Saturday, April 29, 2017

The Tooth Index

Regardless of your political leanings, the one thing all agree upon is the need to push the economy forward. The debate, of course, is in levers needed to do that. Where do you push? Where do you pull? Where do you erect barriers and where do you tear them down? There is no shortage of opinions across the spectrum from politicians, business leaders and intellectuals as to the right mix. Even those whose profession is to study such things don't have unanimity of ideas. It was Edgar Fielder, Assistant Secretary of the Treasury for Economic Policy under Presidents Nixon and Ford who famously said, "Ask five economists and you'll get five different answers - six if one went to Harvard."

Even the mileposts by which that success is measured are hardly carved in stone. Do you look at industrial production? Debt ratios? Retail sales? All tell you something, but not everything. And like every statistic, they are subject to interpretation and nuance, something that our current state of dialog doesn't handle very well. Witness the unemployment rate. Most recently it was down and jobs were up. But does that mean more people are working, or that more people have stopped looking for work? President Trump said the numbers were a fiction when he was running for office, but now they tell the real story. What changed? Nothing really, other than where he was standing when he made the pronouncements.

And maybe those aren't the best metrics anyways. Tons of steel and yield curves are certainly indicators, but you and I deal with more mundane things that give us a window into how we're all doing. Consider the Hot Waitress Economic Index. While the name may give a nod to Bill O'Reilly, this index measures the number of people in service industry jobs with above average sex appeal, both male and female. It is assumed that more attractive people have an easier time finding higher-paying jobs in good economic times. Therefore, if stunners are forced into lower paying jobs, the economy is not doing so well. How to read this? Well, the next time you hit the Starbucks, and your Java Chip Frappuccino is made not but by a dead ringer for Jennifer Aniston or George Clooney but by a scruffy tattoo aficionado, you can assume Apple futures have some future.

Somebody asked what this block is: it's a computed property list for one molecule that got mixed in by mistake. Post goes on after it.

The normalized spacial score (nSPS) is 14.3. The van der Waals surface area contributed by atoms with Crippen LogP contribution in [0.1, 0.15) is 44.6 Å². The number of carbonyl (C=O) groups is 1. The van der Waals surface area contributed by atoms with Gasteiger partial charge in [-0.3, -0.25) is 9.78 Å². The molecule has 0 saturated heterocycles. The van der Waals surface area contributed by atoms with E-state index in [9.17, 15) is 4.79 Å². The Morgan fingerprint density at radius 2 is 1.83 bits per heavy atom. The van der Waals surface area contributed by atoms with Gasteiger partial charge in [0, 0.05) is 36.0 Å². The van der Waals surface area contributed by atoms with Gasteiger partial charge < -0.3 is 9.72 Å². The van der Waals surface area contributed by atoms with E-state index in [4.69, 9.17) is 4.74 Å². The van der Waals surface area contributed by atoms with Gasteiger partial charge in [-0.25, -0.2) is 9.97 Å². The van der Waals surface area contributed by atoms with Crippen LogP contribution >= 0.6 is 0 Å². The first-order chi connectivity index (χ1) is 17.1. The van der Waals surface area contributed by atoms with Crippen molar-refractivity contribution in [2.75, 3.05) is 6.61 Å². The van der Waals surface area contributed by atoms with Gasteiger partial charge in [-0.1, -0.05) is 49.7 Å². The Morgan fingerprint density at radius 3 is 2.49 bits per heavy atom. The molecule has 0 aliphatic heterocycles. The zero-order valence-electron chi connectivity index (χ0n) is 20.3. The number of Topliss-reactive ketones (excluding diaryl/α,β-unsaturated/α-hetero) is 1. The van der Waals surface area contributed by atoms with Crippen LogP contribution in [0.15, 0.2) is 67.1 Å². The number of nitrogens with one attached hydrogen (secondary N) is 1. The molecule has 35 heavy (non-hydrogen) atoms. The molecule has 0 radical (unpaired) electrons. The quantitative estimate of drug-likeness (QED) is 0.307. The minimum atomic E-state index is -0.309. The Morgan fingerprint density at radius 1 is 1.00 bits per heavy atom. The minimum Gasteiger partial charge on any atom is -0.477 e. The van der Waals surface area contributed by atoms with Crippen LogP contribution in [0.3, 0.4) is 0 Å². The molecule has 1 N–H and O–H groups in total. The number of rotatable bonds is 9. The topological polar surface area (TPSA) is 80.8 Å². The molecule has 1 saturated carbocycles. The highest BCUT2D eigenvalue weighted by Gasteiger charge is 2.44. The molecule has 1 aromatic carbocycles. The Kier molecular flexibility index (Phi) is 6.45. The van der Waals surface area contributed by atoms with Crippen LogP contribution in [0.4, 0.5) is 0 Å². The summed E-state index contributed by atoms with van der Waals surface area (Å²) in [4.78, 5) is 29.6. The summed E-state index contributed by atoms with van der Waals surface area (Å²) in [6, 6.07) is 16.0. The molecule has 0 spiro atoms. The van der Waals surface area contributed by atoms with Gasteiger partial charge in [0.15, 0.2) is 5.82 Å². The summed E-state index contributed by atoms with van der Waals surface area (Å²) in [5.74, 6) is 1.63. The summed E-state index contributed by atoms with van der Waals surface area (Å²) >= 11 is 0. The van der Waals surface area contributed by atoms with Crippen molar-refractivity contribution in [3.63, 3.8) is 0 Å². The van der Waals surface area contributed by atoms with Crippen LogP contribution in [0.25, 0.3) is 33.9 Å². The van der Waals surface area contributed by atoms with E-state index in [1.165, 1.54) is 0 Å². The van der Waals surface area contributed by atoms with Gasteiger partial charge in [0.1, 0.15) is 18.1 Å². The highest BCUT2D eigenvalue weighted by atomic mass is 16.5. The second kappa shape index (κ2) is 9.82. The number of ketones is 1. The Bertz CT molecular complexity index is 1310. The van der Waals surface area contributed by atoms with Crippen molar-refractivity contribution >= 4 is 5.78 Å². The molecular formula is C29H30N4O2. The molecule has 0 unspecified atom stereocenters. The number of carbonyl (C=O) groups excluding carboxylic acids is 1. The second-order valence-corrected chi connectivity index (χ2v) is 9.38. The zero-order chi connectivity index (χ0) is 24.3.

Then there's the Tooth Fairy Index or TFI. Since 1998, Delta Dental has been surveying parents across the country as to the payout for a lost tooth. The poll collects average giving, and compares it to stock market activity as an indicator for the economy. How reliable is it? Well, in 12 of the past 13 years, the trend in average giving has tracked with the movement of the S&P 500. Take that, Milton Friedman.

And what does the TFI show this time around? Last year the Tooth Fairy paid about $290.6 million in the U.S. for lost teeth, a 13.5% increase from 2015. Cash payouts for a first lost tooth are up about 10% to $5.72, and first-tooth payouts are typically higher than average. Payouts are highest in the West at $5.96 ($6.89 for the first tooth), followed by the Northeast at $5.08 ($6.31), the South at $4.57 ($4.88), and the Midwest at $4.04 ($5.70). Not exactly a blue state/red state divide, but there you go.

If you dig deeper into the data, there is some plaque you need to brush away. While 89% of the homes the Tooth Fairy hits receive money, the fairy is also known to occasionally leave gifts that promote dental health, such as toothpaste or toothbrushes. And 56% of parents say the Tooth Fairy can be a little forgetful, neglecting to pick up the tooth on the first night. No word if that correlates to credit quality or not.

But like all things, one can see this changing with the times. After all, if you had to cough it up right now, would you have correct change for a molar? As such, don't be surprised when you hear about little Suzy losing her tooth and waking up to find not cold hard cash under her pillow, but an Amazon gift card. After all, spending online will continue to be key for growth. And so brushing isn't the only thing kids need to start doing early. Our economic future depends on it.


Marc Wollin of Bedford thinks he gave his kids a buck a tooth. His column appears regularly in The Record-Review, The Scarsdale Inquirer and online at, as well as via Facebook, LinkedIn and Twitter.

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